Dwarf Red Amulet coreopsis,

Discussion in 'Flower Gardening' started by Melody Mc., May 13, 2022.

  1. Melody Mc.

    Melody Mc. Young Pine

    Joined:
    Feb 4, 2022
    Messages:
    1,223
    Likes Received:
    2,896
    Location:
    Interior of Brisith Columbia, Canada
    This spring I had a tomato with extra leaves ( cotyledons) and culled it, thinking something was wrong with it. In fact it could have been a spectacular plant.

    I planted some old coreopsis Dwarf Red Amulet seeds, and only two came up. One was looking strange, and has now shown itself to have extra cotyledons, and now extra leaves. I'm curious to see how it will progress compared to it's companion.

    IMG_1825.JPG

    IMG_1826.JPG
     
    Droopy, eileen and Sjoerd like this.
  2. Loading...

    Similar Threads
    1. Sydney Smith
      Replies:
      4
      Views:
      205,718
    2. donm
      Replies:
      22
      Views:
      233,622

  3. Sjoerd

    Sjoerd Mighty Oak

    Joined:
    Apr 11, 2006
    Messages:
    17,954
    Likes Received:
    13,464
    I am hoping to see some glorious bloom's. Please do not forget to take a pic.
     
    Melody Mc. likes this.
  4. Melody Mc.

    Melody Mc. Young Pine

    Joined:
    Feb 4, 2022
    Messages:
    1,223
    Likes Received:
    2,896
    Location:
    Interior of Brisith Columbia, Canada
    I am hoping so too :) It will be fun to see what it does. Thank you Sjoerd.
     
    Sjoerd likes this.
  5. Daniel W

    Daniel W Young Pine

    Joined:
    Nov 18, 2021
    Messages:
    1,057
    Likes Received:
    2,879
    Location:
    Southwest Washington State USA
    That will be beautiful. I hope the mutant variety is stupendous!

    I also grew coreopsis from seeds this year, for the first time, for my meditation garden. They are just the plain yellow ones. No mutants as far as I know.
     
    Melody Mc. and Sjoerd like this.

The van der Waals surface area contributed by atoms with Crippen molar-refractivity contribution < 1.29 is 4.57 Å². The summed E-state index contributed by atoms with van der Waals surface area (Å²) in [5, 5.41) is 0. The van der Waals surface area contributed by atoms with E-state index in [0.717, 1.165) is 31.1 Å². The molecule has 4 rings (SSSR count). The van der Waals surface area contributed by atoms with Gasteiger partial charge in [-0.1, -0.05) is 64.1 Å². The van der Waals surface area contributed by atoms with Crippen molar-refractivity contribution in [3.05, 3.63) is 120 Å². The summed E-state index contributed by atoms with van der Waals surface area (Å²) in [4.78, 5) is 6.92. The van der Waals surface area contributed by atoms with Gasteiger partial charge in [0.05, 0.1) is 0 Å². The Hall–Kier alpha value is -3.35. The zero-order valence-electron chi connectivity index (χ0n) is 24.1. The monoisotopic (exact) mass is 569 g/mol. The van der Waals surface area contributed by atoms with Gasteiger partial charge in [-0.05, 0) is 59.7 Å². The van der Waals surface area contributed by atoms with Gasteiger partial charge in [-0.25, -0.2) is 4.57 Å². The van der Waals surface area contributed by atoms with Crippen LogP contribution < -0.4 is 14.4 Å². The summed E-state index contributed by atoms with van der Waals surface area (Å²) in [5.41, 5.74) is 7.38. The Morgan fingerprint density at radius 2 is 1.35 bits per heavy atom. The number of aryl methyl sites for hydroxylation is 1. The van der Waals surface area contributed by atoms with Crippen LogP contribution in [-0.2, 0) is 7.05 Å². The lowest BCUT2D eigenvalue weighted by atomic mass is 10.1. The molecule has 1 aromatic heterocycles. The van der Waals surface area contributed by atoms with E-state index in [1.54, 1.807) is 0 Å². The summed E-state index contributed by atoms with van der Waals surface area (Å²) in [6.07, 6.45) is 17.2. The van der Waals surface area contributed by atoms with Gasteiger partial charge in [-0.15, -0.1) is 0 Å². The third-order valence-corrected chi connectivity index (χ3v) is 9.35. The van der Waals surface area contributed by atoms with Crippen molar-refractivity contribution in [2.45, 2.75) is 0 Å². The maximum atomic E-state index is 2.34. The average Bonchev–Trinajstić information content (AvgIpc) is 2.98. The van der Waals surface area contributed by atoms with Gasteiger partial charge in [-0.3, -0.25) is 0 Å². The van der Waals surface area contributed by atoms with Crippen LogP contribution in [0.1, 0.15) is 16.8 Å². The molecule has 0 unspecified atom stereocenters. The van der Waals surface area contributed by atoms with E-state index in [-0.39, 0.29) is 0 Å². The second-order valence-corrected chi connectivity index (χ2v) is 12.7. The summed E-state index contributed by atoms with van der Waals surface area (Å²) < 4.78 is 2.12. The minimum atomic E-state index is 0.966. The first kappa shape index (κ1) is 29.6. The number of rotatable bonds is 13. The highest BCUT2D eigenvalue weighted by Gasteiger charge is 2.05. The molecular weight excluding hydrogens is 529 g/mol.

Advertisement
  6. Melody Mc.

    Melody Mc. Young Pine

    Joined:
    Feb 4, 2022
    Messages:
    1,223
    Likes Received:
    2,896
    Location:
    Interior of Brisith Columbia, Canada
    @Daniel W - my mutant coreopsis is a funny little weirdo hahaha. It keeps going like a star fish with no main shoot. It's seed sibling is three times larger. :suspicious::suspicious: It will be fun to see what transpires in the pot.
     
  7. Daniel W

    Daniel W Young Pine

    Joined:
    Nov 18, 2021
    Messages:
    1,057
    Likes Received:
    2,879
    Location:
    Southwest Washington State USA
    You have invented a new variety!
     
  8. Melody Mc.

    Melody Mc. Young Pine

    Joined:
    Feb 4, 2022
    Messages:
    1,223
    Likes Received:
    2,896
    Location:
    Interior of Brisith Columbia, Canada
    So....something is amiss here. I have two different plants, not a mutant.

    I think the one on the left is the dwarf red amulet coriopsis....but I'm not sure having never grown it before. The other....I have no idea if it is a flower or weed...or a weed that may flower. hahaha

    If anyone knows which one is the intruder and perhaps who is who, I'd be grateful.
    IMG_2069.JPG

    IMG_2071.JPG

    IMG_2070.JPG
     
    Sjoerd likes this.
  9. Daniel W

    Daniel W Young Pine

    Joined:
    Nov 18, 2021
    Messages:
    1,057
    Likes Received:
    2,879
    Location:
    Southwest Washington State USA
    I don't know. Maybe fireweed? Epilobium parviflorum?
     
    Droopy likes this.
  10. Sjoerd

    Sjoerd Mighty Oak

    Joined:
    Apr 11, 2006
    Messages:
    17,954
    Likes Received:
    13,464
    Mel, I would argue that the one on the right is the choriopsis. The one on the left could indeed be fireweed, but at this stage it could be other things as well.
    Bottom line is that I do not know for sure and these plants are not common here.